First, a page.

A Random Pocket-Dial Connects 2 Grieving Mothers An accidental pocket-dial in Vermont brought together two parents who had lost their adult children.
NPR logo

A Random Pocket-Dial Connects 2 Grieving Mothers

  • Download
  • <iframe src="https://www.npr.org/player/embed/799470740/799470741" width="100%" height="290" frameborder="0" scrolling="no" title="NPR embedded audio player">
  • Transcript
A Random Pocket-Dial Connects 2 Grieving Mothers

A Random Pocket-Dial Connects 2 Grieving Mothers

A Random Pocket-Dial Connects 2 Grieving Mothers

  • Download
  • <iframe src="https://www.npr.org/player/embed/799470740/799470741" width="100%" height="290" frameborder="0" scrolling="no" title="NPR embedded audio player">
  • Transcript

An accidental pocket-dial in Vermont brought together two parents who had lost their adult children.

SCOTT SIMON, HOST:

When you sit on your phone or bump it just so, you might end up calling someone randomly, and that's kind of embarrassing. Most of us tend to hang up and hope the person on the other end doesn't notice. But Vermont Public Radio's Nina Keck tells us about a pocket dial that brought surprising comfort to two people who needed it the most.

NINA KECK, BYLINE: Kris Francoeur has thought a lot about the grief that comes with losing a child. Her 20-year-old son Sam died from an accidental overdose in 2013. And she says canceling his cell service a year later was particularly hard.

KRIS FRANCOEUR: Because it meant I was never going to get another phone call from him from that number.

KECK: But this is where the story takes a crazy turn. Kris and her husband live in Leicester, Vt. And just before New Year's, Kris dreamed about Sam.

FRANCOEUR: This was a dream about grief. This was about my missing Sam and going into another year and a decade without him. And so I asked him for a sign that he was still with me.

KECK: The next morning, as she walked her dog, she heard her phone. Even though they'd canceled Sam's phone service, his number was still on her favorites list, and it was ringing. She'd inadvertently pocket dialed her dead son.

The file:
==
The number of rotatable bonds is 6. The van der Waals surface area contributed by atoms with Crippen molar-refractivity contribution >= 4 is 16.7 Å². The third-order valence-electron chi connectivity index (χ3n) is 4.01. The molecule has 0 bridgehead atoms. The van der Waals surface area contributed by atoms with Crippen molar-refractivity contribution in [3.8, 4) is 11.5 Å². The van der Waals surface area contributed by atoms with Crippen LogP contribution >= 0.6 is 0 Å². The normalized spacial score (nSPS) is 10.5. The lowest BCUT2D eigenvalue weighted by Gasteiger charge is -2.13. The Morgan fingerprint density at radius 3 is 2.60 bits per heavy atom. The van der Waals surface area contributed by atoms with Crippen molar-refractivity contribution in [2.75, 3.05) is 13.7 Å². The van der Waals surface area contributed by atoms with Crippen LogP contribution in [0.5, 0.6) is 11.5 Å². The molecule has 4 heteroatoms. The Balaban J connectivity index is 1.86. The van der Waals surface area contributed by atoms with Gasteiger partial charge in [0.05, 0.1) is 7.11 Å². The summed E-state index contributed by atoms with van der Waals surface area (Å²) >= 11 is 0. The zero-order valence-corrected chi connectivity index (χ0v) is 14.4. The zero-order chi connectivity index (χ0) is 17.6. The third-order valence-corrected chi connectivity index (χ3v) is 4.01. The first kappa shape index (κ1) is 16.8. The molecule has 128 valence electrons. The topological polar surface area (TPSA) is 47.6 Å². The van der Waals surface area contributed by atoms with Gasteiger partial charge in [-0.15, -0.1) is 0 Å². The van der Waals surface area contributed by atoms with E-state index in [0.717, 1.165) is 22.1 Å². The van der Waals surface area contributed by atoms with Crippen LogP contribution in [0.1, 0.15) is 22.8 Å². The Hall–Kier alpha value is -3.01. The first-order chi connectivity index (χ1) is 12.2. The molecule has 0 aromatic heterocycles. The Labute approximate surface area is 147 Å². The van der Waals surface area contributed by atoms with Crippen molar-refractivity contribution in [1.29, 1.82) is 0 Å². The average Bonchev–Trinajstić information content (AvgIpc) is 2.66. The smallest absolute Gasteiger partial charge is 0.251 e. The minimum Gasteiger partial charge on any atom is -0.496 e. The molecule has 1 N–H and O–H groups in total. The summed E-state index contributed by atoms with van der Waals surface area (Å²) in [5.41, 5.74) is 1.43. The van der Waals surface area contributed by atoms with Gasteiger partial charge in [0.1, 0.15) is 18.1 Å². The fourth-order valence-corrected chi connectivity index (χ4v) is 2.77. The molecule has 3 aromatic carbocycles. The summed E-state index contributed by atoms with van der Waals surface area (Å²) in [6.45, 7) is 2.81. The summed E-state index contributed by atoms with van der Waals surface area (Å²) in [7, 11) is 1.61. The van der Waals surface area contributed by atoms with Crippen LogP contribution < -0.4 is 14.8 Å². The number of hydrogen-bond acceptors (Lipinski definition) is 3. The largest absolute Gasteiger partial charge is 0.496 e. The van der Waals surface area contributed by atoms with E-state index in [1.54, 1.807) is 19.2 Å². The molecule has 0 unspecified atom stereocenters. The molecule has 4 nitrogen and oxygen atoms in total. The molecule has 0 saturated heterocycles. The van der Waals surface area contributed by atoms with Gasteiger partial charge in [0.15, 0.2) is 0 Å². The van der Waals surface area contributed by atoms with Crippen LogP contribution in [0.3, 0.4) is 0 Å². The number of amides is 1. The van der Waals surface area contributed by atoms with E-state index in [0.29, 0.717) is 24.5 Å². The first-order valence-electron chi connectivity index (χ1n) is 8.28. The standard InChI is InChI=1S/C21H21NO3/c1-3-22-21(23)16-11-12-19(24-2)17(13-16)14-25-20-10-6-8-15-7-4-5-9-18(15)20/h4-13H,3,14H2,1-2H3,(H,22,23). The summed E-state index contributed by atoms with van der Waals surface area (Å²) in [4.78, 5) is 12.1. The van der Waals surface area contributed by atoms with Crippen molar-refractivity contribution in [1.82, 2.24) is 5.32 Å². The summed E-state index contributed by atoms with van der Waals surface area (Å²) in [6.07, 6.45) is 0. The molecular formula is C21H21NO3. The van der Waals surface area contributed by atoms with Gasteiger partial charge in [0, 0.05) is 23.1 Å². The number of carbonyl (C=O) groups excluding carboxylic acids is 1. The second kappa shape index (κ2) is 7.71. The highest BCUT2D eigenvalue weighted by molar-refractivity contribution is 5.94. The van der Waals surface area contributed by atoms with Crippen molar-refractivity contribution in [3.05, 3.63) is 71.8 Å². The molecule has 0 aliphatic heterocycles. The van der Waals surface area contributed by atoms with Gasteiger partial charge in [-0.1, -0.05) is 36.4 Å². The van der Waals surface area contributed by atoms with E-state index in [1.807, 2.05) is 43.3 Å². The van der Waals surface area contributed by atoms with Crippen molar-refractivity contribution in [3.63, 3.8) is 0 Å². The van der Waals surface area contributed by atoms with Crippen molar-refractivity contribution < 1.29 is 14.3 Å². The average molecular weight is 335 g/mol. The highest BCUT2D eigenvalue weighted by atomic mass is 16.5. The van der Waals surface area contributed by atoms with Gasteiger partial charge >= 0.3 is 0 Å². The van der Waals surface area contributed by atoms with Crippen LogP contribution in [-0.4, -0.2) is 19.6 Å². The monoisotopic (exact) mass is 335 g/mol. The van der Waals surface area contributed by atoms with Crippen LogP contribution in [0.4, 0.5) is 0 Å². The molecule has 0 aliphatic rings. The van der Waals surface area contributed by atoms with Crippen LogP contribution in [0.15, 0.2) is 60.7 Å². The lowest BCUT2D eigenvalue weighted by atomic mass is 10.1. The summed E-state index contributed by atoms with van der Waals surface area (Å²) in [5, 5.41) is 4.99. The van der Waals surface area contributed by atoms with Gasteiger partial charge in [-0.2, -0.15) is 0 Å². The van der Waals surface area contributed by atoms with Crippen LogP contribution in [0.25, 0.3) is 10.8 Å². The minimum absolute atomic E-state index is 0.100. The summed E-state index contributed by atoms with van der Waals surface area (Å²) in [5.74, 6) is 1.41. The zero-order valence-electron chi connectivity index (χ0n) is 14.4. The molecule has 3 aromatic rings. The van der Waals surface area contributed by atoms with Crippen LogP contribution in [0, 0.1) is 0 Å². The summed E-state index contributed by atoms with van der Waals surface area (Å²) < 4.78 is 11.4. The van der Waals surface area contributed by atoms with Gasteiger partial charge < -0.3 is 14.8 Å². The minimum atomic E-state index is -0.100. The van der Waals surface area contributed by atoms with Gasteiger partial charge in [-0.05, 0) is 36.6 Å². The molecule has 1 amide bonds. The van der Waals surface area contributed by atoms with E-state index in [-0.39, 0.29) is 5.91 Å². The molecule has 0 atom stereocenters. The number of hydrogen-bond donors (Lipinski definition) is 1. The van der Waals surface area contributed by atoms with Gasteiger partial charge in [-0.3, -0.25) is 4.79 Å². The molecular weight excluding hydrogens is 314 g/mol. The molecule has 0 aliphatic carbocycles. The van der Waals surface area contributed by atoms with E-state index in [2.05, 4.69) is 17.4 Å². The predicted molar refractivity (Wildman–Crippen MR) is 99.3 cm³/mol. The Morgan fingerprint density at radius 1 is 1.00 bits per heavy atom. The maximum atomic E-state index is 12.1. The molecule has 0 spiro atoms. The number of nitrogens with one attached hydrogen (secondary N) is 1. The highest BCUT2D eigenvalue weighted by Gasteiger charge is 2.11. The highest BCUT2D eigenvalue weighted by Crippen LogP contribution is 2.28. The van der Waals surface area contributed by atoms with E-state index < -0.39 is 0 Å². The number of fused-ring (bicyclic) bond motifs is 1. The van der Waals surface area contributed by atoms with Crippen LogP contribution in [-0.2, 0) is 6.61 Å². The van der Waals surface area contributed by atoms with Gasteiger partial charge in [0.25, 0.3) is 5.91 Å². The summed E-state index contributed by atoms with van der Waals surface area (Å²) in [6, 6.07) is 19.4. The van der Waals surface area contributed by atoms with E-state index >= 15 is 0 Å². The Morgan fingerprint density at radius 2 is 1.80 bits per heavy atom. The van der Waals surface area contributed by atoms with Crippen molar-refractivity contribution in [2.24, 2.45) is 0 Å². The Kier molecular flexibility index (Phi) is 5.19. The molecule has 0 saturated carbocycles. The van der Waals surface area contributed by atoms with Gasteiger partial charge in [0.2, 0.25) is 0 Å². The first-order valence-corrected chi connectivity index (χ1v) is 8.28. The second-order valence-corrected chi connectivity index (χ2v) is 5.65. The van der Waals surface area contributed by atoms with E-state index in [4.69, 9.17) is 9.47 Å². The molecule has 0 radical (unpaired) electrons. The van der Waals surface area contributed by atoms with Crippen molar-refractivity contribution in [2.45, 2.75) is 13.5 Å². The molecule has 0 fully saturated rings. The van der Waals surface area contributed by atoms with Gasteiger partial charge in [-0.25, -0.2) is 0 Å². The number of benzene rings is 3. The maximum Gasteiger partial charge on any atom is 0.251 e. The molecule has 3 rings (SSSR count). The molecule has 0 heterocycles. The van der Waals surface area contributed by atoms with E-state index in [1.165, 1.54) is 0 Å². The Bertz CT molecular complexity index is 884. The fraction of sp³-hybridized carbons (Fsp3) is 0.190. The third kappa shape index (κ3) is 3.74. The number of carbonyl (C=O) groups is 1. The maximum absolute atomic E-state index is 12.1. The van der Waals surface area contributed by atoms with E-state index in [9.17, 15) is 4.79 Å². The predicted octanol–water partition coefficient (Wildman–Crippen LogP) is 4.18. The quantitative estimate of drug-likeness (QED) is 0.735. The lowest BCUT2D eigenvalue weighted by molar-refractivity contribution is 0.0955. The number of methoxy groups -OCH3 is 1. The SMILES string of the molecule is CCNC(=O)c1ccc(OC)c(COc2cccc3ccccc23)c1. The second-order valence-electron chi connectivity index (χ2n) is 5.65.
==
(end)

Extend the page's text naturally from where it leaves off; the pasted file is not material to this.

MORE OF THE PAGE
FRANCOEUR: So I immediately hung up and stood on the back lawn and laughed and said, thank you for the sign, Sam. I needed that. That was pretty good. And I went on with the rest of my day.

KECK: But a few hours later...

(SOUNDBITE OF CHIME)

KECK: ...She gets a text message. According to her phone, it was a message from Sam asking, who are you?

FRANCOEUR: As unrealistic as it now seems, there was a sudden hope. There was sadness. There was, what do I do now? My hands were shaking.

KECK: Francoeur worried. What if the person on the other end would ask her to delete Sam's number? But she didn't want to be rude, so she types in her name, apologizes for the pocket dial and explains that the number used to belong to her son Sam, who had passed away.

(SOUNDBITE OF SWOOSH)

KECK: That message ended up going to Peggy Sumner.

(SOUNDBITE OF PING)

KECK: She'd been assigned Sam's old number by the phone company.

PEGGY SUMNER: First off, I thought maybe somebody was pulling a prank or something, you know? And then if it wasn't, I wanted to let them know that it was all right because I was in the same situation as she was on losing a child.

KECK: Sumner's 23-year-old daughter Samantha Forrest was killed in a car crash in 2016.

SUMNER: So I sent back a message of, I'm so sorry for your loss, and the holidays are so difficult.

(SOUNDBITE OF SWOOSH)

SUMNER: And then we just started texting back-and-forth.

FRANCOEUR: But it was...

(SOUNDBITE OF CHIME)

FRANCOEUR: Oh, oh, wait; we've got a message. And we were, you know, running back-and-forth to the phone.

KECK: The two moms found out both their kids were named Sam F. They were nearly the same age and had grown up less than 30 miles from each other. Both Sams had a younger sibling they were especially close to. Both loved the same music and hiked the same trails. Even the way Sumner and Francoeur described their kids sounded similar.

SUMNER: It was weird (laughter), you know? I mean, it was such a coincidence.

KECK: Strangest of all, they realized Sam and Samantha had known each other.

SUMNER: I think the two kids found one another and decided that we needed to meet. Our moms have to talk (laughter), you know, to help us get through this, you know? I mean, you don't really get through it. But for me, it was a good thing when I was talking to her. It made me feel better, you know? And I told her that she could call this number anytime she felt like it (laughter), you know, or needed to.

KECK: Peggy Sumner says she's tried attending support groups for grieving parents, but they didn't help. Yet, a chance connection with another grieving mother who lost a child so much like her own - that, she says, felt good.

SUMNER: We pretend a lot that we're happy. But in actuality, you always got that loss, that empty feeling. And she knows, you know? And - yeah.

KECK: The two women haven't met face-to-face yet, but both say they're looking forward to it.

For NPR News, I'm Nina Keck in Chittenden, Vt.

(SOUNDBITE OF LAURA VEIRS SONG, "TEN BRIDGES")

Copyright © 2020 NPR. All rights reserved. Visit our website terms of use and permissions pages at www.npr.org for further information.

NPR transcripts are created on a rush deadline by Verb8tm, Inc., an NPR contractor, and produced using a proprietary transcription process developed with NPR. This text may not be in its final form and may be updated or revised in the future. Accuracy and availability may vary. The authoritative record of NPR’s programming is the audio record.